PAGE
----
There’s a freedom you have in the early morning, when you are relaxed and suddenly your characters begin to talk to each other, and you jump out of bed and write down the ideas before they escape you. If I don’t instantly put down the idea, it will be lost forever. All of my good ideas are in bed in the morning or in the shower or taking a nap in the afternoon, when you are relaxed.

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More from Ray Bradbury

Dad’s voice was a midnight school, teaching deep fathom hours, and the subject was life.

The trouble with Jim was he looked at the world and could not look away. And when you never look away all your life, by the time you are thirteen you have done twenty years taking in the laundry of the world.

Chapter 9

“I know it. I know everything.”
She waited a moment. “What do you know?”
“No use making more people. People die.”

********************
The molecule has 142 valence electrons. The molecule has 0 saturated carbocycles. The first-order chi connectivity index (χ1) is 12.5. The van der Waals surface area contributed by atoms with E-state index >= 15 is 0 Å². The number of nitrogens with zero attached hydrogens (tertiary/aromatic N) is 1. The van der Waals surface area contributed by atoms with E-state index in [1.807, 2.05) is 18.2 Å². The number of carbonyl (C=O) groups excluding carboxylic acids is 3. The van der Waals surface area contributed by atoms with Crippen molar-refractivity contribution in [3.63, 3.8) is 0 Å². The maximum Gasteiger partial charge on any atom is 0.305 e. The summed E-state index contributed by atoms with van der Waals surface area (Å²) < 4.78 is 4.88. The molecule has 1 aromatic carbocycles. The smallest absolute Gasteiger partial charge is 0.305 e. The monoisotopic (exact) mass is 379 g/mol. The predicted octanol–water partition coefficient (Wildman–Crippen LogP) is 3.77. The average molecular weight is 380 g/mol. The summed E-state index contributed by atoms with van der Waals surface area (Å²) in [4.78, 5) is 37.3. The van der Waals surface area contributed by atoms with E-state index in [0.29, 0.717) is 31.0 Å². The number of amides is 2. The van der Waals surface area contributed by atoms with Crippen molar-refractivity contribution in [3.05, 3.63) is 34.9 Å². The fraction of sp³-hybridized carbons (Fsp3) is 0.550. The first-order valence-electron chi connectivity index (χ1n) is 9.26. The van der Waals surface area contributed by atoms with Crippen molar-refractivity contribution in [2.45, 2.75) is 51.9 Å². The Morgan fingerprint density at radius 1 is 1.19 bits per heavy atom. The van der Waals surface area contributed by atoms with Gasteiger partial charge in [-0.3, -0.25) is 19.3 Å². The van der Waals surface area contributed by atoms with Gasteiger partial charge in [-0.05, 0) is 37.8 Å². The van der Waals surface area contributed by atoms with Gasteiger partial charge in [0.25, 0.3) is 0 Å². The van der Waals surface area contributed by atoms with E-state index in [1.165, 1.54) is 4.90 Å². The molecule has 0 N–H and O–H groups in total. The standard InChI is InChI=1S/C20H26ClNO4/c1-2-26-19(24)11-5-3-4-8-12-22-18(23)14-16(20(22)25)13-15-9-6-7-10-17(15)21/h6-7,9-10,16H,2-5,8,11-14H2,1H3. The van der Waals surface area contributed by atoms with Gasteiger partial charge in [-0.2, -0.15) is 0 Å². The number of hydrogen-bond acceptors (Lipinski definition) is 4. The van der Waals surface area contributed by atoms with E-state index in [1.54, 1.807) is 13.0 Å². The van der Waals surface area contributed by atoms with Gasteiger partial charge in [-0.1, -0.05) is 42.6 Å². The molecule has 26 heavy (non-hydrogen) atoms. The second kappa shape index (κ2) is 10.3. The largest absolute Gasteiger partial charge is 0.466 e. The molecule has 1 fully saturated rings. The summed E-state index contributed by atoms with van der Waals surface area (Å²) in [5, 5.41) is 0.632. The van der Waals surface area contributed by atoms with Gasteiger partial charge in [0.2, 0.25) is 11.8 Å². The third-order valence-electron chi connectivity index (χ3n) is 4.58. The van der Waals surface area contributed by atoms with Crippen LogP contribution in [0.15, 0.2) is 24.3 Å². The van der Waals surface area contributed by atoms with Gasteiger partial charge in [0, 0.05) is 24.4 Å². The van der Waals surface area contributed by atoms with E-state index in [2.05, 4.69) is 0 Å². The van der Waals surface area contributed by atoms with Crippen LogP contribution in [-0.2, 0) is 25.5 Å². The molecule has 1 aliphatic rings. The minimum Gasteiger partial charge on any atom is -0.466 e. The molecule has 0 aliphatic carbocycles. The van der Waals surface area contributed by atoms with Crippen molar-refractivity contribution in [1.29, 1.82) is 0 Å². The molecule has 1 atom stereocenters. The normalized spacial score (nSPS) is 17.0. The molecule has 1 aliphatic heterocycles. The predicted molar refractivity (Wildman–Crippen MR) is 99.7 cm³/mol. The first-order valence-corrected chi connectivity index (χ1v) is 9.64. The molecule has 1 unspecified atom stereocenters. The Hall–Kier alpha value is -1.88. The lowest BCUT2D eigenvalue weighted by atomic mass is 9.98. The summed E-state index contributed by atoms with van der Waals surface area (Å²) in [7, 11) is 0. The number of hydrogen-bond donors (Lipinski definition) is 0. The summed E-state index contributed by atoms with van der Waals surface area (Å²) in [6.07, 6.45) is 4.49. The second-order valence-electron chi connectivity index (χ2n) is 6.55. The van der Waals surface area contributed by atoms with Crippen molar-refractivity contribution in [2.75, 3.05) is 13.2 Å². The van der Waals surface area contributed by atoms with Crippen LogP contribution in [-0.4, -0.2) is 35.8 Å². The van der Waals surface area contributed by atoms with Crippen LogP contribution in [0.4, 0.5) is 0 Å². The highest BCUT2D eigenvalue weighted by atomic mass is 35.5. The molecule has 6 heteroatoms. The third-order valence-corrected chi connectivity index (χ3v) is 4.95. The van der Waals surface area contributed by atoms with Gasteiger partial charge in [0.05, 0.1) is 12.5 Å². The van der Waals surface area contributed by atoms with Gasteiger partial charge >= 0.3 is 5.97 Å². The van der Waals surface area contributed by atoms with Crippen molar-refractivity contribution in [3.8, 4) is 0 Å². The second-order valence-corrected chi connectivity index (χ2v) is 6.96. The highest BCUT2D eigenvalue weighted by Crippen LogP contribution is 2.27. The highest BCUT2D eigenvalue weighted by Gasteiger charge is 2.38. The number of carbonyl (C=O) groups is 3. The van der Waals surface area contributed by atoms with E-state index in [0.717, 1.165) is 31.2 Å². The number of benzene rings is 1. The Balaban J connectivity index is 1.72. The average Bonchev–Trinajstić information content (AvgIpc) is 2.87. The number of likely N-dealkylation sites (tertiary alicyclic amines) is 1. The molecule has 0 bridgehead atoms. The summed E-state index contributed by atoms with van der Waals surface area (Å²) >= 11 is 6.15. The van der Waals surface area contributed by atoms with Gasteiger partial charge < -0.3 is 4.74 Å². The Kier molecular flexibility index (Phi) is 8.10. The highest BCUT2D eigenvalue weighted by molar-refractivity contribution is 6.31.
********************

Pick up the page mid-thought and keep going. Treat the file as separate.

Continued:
His voice was very calm and quiet and almost sad.
“That’s everything.”

Those trains and their grieving sounds were lost forever between stations, not remembering where they had been, not guessing where they might go, exhaling their last pale breaths over the horizon, gone. So it was with all trains, ever.

Chapter 12

Sleep is a patch of death, but three in the morn, full wide-eyed staring, is living death! You dream with your eyes open. God, if you had the strength to rouse up, you’d slaughter your half-dreams with buckshot! But no, you lie pinned to a deep well-bottom that’s burned dry. The moon rolls by to look at you down there, with its idiot face. It’s a long way back to sunset, a far way to dawn, so you summon all the fool things of your life, the stupid lovely things done with people known so very well who are now so very dead — And wasn’t it true, had he read somewhere, more people in hospitals die at 3 A.M. than at any other time … ?